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<nettime> revenge of the concept
McKenzie Wark on Thu, 23 Jan 2003 22:24:43 +0100 (CET)


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<nettime> revenge of the concept


I found Brian's paper very interesting. Here are a few thoughts:

Gift exchange and commodity exchange seem to me to be mutually
implicated in each other. No commodity system exists without the
gift. Economic doctrine treats the commodity system as 'pure' when
a good deal of the production of use values occurs in a gift exchange
form. Not surprisingly most of what women caregivers and others
who work within the home do is excluded.

Likewise, the commodity was always implied in the gift form. This is
Deleuze and Guattari's argument in Anti-Oedipus, that the commodity
form stalks the gift economy as a possibility, as a potential for
abstraction.

I would like to reverse their formula. I think we have reached a 
technological
threshold where the gift stalks the commodity. We have arrived at the
posibility of the abstract gift. Having abstracted information from any
particular material support, information becomes (potentially) a new kind
of gift. One that economists can only describe with an oxymoron: a
'non-rivalrous good'., i.e. not a good a all.

The utopian promise of a universal gift economy strikes me as romantic, at
best, Stalinist at worst. But the possibility of an atopian information gift
economy is very real and within our grasp.

The vigorous struggle of the vectoralist class to use extraordinary legal 
and
technical means to commodify information, 'against its will', is the great
unheralded struggle of our times.

I very much like Brian's idea of the 'flexible personality', which seems to 
me
related to the commodification of information, and hence the transformation
of all relations into subject-object relations. The vectoralization of 
information
has taught us all to be 'subjects', i.e. consistent nodes in a network of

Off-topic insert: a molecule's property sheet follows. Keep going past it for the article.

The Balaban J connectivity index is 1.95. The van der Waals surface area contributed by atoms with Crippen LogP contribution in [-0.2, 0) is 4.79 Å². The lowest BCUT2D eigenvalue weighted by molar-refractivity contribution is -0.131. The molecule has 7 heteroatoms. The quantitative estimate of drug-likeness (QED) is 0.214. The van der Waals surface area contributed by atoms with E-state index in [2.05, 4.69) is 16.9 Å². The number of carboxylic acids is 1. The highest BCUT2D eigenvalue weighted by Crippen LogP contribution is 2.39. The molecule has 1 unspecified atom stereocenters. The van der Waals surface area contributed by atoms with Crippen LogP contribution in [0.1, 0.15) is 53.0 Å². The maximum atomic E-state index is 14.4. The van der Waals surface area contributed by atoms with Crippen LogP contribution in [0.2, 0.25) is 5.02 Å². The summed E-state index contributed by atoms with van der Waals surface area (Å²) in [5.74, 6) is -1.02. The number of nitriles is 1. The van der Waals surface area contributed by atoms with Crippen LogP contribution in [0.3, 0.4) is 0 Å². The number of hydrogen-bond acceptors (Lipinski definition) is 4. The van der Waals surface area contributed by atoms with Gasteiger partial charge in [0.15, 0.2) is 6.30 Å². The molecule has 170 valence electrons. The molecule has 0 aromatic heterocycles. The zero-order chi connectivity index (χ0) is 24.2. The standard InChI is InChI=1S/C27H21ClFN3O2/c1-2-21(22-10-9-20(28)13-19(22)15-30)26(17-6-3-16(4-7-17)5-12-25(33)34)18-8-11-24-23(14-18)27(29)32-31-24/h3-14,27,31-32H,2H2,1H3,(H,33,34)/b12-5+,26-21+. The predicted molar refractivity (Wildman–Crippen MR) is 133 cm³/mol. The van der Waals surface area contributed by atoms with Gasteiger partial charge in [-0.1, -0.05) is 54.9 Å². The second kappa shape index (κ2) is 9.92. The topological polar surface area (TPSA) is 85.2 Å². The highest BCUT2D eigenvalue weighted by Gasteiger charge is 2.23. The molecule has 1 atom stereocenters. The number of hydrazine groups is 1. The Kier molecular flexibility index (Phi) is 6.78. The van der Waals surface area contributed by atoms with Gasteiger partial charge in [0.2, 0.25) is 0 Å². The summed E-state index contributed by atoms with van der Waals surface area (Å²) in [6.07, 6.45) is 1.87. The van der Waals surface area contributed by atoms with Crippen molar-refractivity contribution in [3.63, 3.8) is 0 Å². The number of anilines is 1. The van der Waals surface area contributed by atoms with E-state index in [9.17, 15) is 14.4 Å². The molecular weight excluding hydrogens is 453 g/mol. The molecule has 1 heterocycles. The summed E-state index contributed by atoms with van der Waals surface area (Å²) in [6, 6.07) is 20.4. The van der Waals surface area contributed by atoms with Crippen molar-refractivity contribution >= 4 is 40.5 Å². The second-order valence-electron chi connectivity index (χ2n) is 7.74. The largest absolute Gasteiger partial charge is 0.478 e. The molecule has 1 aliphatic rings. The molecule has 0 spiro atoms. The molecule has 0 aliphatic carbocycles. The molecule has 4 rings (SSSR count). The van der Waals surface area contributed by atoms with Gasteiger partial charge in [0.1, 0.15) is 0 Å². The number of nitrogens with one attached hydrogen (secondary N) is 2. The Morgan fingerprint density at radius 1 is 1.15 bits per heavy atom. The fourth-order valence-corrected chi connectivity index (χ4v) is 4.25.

property relations.

I don't find the concept of 'real subsumption' that Negri takes over from 
Marx
at all adequate. It makes of capital a transhistorical essence. As if 
commodity
exchange were not as transformed by what it subsumes as the cultural world
was by its subsumption! It is a way of thinking that is, ironically enough, 
dated
precisely because it is unhistorical.

Rather, we need to think the historical phases of commodification. Then we 
can
discover why Benkler's 'commons-based peer production' is romantic when
applied to the production of things, but progressive when applied to the
production of information. The new social movement has yet to think through
this hetereogeneity in its thought.

There is indeed something of interest in Situationism and Conceptual Art, 
which
at the moment is not strongly integrated into Brian's argument. A topic for
another time....

Just as we must distinguish information as non-rivalrous gift from other 
gifts, one
must distinguish gift from potlatch. The gift is a temporality, an exchange 
that
implies a future and a past, woven together by obligation. Potlach as it has 
come
to be practice in the overdeveloped world is more like Bataille's bonfires 
of pure
consumption. Potlatch is a singular moment, spectatcular and final.

I think it worth distinguishing commodity exchange also from capitalism. 
(Some
will remember Marx's two formulas: C-M-C = commodity echange, M-C-M =
capitalism, or the use of money to make money.) A long line of 
petit-bourgeois
argument accepts the value of the former but attacks the monopolization of
exchange under capitialism. DeLanda revived this position, among other 
places,
here on Nettime, in 1996. Ironically, for all its up to date theorization, 
De Landa
was reverting to 19th century petit-bourgeois thinking -- commodity yes, 
capital,
no. Its still a powerful force in the movement, not surprising given its 
class
origins,

Keith is right to insist that we re-evaluated liberalism. The liberals were 
in
favor of commodity exchange and against the state. But there is a wrinkle. 
They
were opposed to a state that was in partnership with a previous stage of
monopoly over the commodity system -- the  agrarian landlord class.
Ironically, it is the opponents of 'neo-liberalism' ( a badly chosen name)
who best embody this aspect of the liberal program.

The vectoralization of commodity exchange seems to me the missing object
of analysis. 'Globalization' is only one aspect of it. The other is a 
micro-vectoral
extension of the commodity form into everyday life (hence flexible 
personality).
It strikes me as entirely symptomatic that there should be an as yet 
somewhat
incoherent new social force opposed to vectoralized commodity relations, and
their monopolization by an emerging new ruling class formation. Follow the
line of resistance and you find the new line of development.


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